James Madison Papers

To James Madison from William Bushby, 24 September 1805 (Abstract)

From William Bushby, 24 September 1805 (Abstract)

§ From William Bushby.1 24 September 1805, “Washington Navy Yard.” “Last summer I waited on you with a line from Mr. George Hite2 wishing your favour with Mr. Latrobe to obtain for me employment as a Painter on the Publick buildings in the City. As Mr. Latrobe was then absent, and you observed might return when you was not present—you advised me on his coming to show him my recommendations—(as at your request)—which wou’d answer my purpose. I did so, and had the satisfaction of being promised a share of the work as soon as the Capitol shou’d be ready—adding, that for want of appropriation nothing cou’d be done to the renewing the Work to the Publick buildings already finished. Shortly after this I understood there was one of my business wanting in the Navy Yard, which induced me to wait on the Secretary, and was engaged by him with my Apprentice. I have now been 13 Months constantly in the service on monthly wages, and have been induced thereby to build me a house for the reception of my family contiguous to the Yard—not being able to obtain one on Rent. I flatter myself that I have given satisfaction to Capt. Cassin3 who superintends the business of the Navy Yard—and am very well satisfied with the Service. But lately I have been informed that there is a person trying to procure some Interest to be made to the Secretary to get the preference to the employ—(presuming on my having no permanent engagement)—which induces me to trouble you with this. For tho’ I am conscious that I need not fear being superseeded for want of faithfulness, or abillity in my business—yet I know not what affect a Gentlemans immediate application may have—as only my general Character was made known to him—without the aid of any personal interest whatever. And as you have so kindly shewn your desire to serve me—it will greatly add to my former obligation—Your signifying to Secretary Smith—that if I have answered the character given me—your wish, that I may be continued in the employment.”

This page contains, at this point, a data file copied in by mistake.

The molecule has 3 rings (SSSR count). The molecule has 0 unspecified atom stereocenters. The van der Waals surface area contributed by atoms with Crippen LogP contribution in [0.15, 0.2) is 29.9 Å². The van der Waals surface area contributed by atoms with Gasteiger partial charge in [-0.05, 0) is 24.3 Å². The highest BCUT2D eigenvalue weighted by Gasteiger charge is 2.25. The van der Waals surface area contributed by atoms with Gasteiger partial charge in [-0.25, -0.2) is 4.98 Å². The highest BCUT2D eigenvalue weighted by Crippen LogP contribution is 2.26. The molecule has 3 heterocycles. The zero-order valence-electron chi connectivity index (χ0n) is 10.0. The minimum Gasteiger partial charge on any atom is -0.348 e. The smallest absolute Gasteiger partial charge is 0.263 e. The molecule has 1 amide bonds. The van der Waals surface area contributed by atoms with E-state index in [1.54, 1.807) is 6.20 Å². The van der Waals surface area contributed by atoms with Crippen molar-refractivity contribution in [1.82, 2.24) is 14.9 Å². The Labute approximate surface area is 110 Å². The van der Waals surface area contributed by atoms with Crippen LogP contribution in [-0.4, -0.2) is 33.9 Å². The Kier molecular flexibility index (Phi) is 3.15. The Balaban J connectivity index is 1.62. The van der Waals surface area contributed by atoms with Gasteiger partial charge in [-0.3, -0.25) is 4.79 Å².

RC (DLC). 2 pp. Docketed by JM.

1Painter William Bushby (ca. 1746–1810) owned considerable property in and around Alexandria, Virginia, where he lived before moving to the vicinity of the navy yard in 1804. He also sold paints in Georgetown (National Intelligencer, 13 July 1810; Centinel of Liberty, or George-Town and Washington Advertiser, 10 June 1800; Alexandria Advertiser and Commercial Intelligencer, 31 Aug. and 10 Sept. 1803).

2George Hite was the brother of Bushby’s wife, Mary Hite Manning Bushby. They were both cousins of Isaac Hite who had married Nelly Conway Madison Hite, JM’s sister, who died in 1802 (Historical Sketches: A Collection of Papers Prepared for the Historical Society of Montgomery County, Pennsylvania [7 vols.; Norristown, Pa., 1895–1925], 4:128–30; PJM-SS description begins Robert J. Brugger et al., eds., The Papers of James Madison: Secretary of State Series (10 vols. to date; Charlottesville, Va., 1986–). description ends 4:180 n. 6).

3John Cassin (d. 1822) was named to supervise the Washington navy yard in April 1803 and served in that post until 1812, when he was transferred to the Norfolk navy yard (Knox, Naval Documents, Barbary Wars description begins Dudley W. Knox, ed., Naval Documents Related to the United States Wars with the Barbary Powers (6 vols.; Washington, 1939–44). description ends , 2:388; Henry B. Hibben, Navy-Yard, Washington: History from Organization, 1799, to Present Date [Washington, 1890], 47; Charleston City Gazette and Commercial Daily Advertiser, 30 Mar. 1822).

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